This lecture was presented at the Beckman Institute on the University of Illinois at Urbana-Champaign campus on April 15, 2016.
For more information on the SmithGroup lecture series, please visit
Arthur Kramer Retirement Reception - April 21, 2016
Director Art Kramer's retirement celebration from the Beckman Institute and the University of Illinois.
Patty Jones (Asstistant Director for Research at the Beckman Institute), Barbara Wilson (Interim Chancellor), Peter Schiffer (Vice Chancellor for Research), Jerry Gallwas-(former board member of the Arnold and Mabel Beckman Foundation), Theodore "Ted" Brown (founding Director of the Beckman Institute), Jennifer Eardley (Vice President for Research, Carle Foundation Hospital) and Art Kramer.
Kramer had been a professor of Psychology at the University of Illinois at Urbana-Champaign since 1984 and the Director the Beckman Institute since 2010.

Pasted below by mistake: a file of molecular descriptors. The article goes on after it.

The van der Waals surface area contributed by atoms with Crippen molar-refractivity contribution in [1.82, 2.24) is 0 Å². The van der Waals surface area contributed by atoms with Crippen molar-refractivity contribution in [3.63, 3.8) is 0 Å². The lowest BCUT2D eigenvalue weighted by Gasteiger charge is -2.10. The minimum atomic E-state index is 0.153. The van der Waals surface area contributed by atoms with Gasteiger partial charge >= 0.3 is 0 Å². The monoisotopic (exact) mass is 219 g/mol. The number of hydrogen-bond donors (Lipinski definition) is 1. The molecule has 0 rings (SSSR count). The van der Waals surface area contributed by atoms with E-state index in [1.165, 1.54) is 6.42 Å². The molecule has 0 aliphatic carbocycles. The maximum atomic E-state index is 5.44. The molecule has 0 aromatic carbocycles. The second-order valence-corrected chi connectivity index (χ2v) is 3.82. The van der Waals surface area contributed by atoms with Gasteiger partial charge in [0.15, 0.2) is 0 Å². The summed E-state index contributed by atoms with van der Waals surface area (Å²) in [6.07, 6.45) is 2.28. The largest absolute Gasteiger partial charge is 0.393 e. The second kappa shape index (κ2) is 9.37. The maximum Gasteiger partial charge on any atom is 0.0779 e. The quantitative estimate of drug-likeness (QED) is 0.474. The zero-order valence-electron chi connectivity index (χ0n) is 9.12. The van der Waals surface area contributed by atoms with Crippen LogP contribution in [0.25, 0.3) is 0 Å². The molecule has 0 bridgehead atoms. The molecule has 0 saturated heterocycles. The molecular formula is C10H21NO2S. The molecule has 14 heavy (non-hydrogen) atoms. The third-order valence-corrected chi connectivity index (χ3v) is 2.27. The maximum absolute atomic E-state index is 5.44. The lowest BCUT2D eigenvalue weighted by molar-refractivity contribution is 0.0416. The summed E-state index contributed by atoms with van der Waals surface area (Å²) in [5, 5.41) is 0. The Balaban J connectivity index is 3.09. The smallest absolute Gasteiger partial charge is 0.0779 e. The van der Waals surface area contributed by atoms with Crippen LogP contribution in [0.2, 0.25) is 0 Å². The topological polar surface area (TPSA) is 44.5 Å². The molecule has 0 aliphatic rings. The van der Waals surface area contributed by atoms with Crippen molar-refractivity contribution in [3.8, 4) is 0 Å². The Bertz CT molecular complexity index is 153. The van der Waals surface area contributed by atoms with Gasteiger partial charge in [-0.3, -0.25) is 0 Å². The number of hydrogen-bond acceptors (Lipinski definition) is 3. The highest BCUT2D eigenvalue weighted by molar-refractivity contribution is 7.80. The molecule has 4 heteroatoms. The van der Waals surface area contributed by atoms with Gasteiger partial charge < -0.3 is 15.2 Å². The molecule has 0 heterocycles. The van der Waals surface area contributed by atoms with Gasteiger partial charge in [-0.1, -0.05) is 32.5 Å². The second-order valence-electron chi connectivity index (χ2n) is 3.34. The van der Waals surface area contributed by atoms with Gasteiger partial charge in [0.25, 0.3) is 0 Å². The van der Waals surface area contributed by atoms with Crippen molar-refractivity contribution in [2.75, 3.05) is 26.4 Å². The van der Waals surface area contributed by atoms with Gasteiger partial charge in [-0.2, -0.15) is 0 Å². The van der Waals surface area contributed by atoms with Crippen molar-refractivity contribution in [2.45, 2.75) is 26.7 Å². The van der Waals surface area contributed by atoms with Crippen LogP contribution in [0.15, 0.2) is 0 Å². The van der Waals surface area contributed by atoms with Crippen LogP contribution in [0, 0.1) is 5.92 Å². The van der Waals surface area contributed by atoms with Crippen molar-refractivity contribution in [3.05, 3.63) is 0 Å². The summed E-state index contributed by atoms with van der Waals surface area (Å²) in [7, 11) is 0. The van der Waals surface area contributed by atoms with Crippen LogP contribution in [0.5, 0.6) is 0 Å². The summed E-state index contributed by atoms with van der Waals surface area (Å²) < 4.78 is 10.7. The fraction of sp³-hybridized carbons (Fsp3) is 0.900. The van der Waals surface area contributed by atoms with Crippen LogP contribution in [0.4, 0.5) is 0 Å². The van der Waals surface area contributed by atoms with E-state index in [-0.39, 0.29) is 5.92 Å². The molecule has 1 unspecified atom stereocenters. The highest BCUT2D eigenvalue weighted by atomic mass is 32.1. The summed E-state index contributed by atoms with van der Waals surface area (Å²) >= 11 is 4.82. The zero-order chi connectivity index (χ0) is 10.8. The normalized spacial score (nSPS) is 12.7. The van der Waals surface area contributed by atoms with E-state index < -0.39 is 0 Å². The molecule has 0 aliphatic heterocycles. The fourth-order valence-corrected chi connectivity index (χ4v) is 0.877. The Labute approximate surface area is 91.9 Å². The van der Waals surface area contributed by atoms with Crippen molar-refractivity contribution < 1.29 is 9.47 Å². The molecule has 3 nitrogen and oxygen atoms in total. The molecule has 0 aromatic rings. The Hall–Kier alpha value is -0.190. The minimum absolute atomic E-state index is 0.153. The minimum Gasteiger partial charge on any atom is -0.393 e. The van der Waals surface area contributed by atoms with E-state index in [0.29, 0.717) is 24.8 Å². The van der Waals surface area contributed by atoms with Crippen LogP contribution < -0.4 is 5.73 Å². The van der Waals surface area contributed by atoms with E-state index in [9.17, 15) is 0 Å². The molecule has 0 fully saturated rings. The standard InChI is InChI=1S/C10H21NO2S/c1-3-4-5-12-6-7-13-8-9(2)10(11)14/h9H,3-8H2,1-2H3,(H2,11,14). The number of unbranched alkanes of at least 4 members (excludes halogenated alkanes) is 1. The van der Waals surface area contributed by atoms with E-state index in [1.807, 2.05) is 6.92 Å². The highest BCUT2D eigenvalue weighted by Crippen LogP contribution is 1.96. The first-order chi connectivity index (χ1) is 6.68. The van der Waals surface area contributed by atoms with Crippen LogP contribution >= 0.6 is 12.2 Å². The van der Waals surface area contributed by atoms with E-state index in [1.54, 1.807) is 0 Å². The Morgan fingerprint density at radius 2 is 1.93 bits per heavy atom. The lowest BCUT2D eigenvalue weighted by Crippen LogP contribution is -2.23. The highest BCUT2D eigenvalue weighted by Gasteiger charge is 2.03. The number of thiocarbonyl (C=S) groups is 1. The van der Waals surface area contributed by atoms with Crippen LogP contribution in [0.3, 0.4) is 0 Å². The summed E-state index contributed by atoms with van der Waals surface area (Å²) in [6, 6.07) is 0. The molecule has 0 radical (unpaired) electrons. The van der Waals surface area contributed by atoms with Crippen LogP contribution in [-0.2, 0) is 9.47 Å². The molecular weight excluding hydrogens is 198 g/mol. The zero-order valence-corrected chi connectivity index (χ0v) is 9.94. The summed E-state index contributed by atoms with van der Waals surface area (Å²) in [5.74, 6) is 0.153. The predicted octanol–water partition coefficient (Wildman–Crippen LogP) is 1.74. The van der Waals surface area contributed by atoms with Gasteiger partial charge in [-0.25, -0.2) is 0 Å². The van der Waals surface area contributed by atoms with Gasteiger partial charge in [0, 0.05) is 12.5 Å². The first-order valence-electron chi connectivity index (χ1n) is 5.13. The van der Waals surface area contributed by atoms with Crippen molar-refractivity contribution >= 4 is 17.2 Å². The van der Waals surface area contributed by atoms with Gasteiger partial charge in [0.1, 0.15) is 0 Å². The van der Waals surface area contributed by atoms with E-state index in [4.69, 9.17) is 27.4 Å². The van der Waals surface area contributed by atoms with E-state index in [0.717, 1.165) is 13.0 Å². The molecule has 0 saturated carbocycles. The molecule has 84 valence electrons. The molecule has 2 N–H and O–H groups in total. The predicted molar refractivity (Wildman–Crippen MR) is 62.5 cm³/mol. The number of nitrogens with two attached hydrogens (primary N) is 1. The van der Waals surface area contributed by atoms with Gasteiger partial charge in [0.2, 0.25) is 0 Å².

Concussion: Using Cooling Helmets to Combat Brain Injuries in College Football
Former football player Kevin Jackson uses brain cooling technology in the hopes of reducing the effects of traumatic brain injuries and sports-related concussions.
Jackson was a running back for the University of Illinois from 1990-1994. In addition to suffering a number of injuries to his body during his playing days, Jackson also suffered a number of un-diagnosed concussions. Now a research scientist and injury spotter, Jackson uses his experience as a player to help him understand and combat brain trauma in sports.
This video illustrates the chain of events that occur when a traumatic brain injury happens, explores how concussion symptoms very from person to person, highlights the need to protect oneself from repeated head traumas, and shows how using cooling technologies might aide in recovery from injury.
To learn more about this research, please visit...
Senator Durbin on Funding for Biomedical Research (Full Presentation)
Illinois Senator Dick Durbin speaks about the critical importance of federal biomedical research funding for the National Institutes of Health and the Department of Defense. Administrators and professors from the University of Illinois also present their views on the importance of research funding.